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Cover of: Rebuilding Jerusalem: Ezra-Nehemiah as Narrative Resilience
Lisa J. Cleath

Rebuilding Jerusalem: Ezra-Nehemiah as Narrative Resilience

Section: Articles
Volume 30 (2023) / Issue 1, pp. 1-27 (27)
Published 18.01.2023
DOI 10.1628/jsq-2023-0002
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  • 10.1628/jsq-2023-0002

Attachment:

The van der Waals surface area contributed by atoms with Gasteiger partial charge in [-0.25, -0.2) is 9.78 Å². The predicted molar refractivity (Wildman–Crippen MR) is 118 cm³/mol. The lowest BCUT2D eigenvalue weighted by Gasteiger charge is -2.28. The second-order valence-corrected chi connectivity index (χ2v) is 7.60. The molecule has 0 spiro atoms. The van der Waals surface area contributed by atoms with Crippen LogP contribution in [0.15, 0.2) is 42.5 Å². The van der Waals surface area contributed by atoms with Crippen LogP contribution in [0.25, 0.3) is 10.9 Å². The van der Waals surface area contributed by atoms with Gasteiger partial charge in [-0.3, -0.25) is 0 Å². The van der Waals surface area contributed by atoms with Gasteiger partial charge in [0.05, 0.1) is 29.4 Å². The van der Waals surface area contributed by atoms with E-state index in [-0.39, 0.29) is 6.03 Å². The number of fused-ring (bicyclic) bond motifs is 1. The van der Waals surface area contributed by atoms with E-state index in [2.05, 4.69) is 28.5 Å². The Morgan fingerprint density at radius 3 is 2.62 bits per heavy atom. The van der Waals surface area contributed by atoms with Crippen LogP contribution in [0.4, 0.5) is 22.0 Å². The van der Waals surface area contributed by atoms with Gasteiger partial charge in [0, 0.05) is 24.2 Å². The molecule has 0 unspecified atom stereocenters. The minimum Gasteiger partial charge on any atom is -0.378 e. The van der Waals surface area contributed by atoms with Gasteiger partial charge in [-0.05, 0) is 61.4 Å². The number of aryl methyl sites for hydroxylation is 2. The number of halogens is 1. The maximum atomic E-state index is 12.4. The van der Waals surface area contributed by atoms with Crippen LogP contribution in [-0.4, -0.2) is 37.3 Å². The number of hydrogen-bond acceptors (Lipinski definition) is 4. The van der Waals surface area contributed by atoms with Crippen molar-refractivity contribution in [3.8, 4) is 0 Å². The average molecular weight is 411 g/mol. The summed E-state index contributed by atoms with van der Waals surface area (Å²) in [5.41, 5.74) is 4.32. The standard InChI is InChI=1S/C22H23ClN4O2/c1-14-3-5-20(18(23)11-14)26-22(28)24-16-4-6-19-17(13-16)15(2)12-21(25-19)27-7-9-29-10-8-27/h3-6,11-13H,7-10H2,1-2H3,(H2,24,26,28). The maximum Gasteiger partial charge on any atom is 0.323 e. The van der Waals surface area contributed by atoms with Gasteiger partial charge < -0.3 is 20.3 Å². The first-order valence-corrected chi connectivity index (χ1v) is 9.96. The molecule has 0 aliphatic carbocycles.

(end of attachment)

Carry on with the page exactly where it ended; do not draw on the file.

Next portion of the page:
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This study analyzes the final form of Ezra-Nehemiah through the lens of historical trauma, which focuses on the cross-generational genetic, epigenetic and social effects of trauma. Sociologists suggest that narrative construction is essential for multigenerational resilience. Based on parallels of forced migration and colonized repatriation, I use findings about historical trauma in indigenous American communities to illuminate the experiences constructed in the Masoretic form of Ezra-Nehemiah. From a colonized perspective, Ezra-Nehemiah imagines a response of resilience to the exile and long-term colonization of repatriated Judeans. Historical trauma theory frames the reestablishment of the temple, the city walls and the law as a narrative source of agency, resilience and cultural clarity. Ezra-Nehemiah communicates to future generations that even though the trauma of exile has not ended, the ability to reassert agency and an adaptable differentiated identity is continual, pressing and restorative.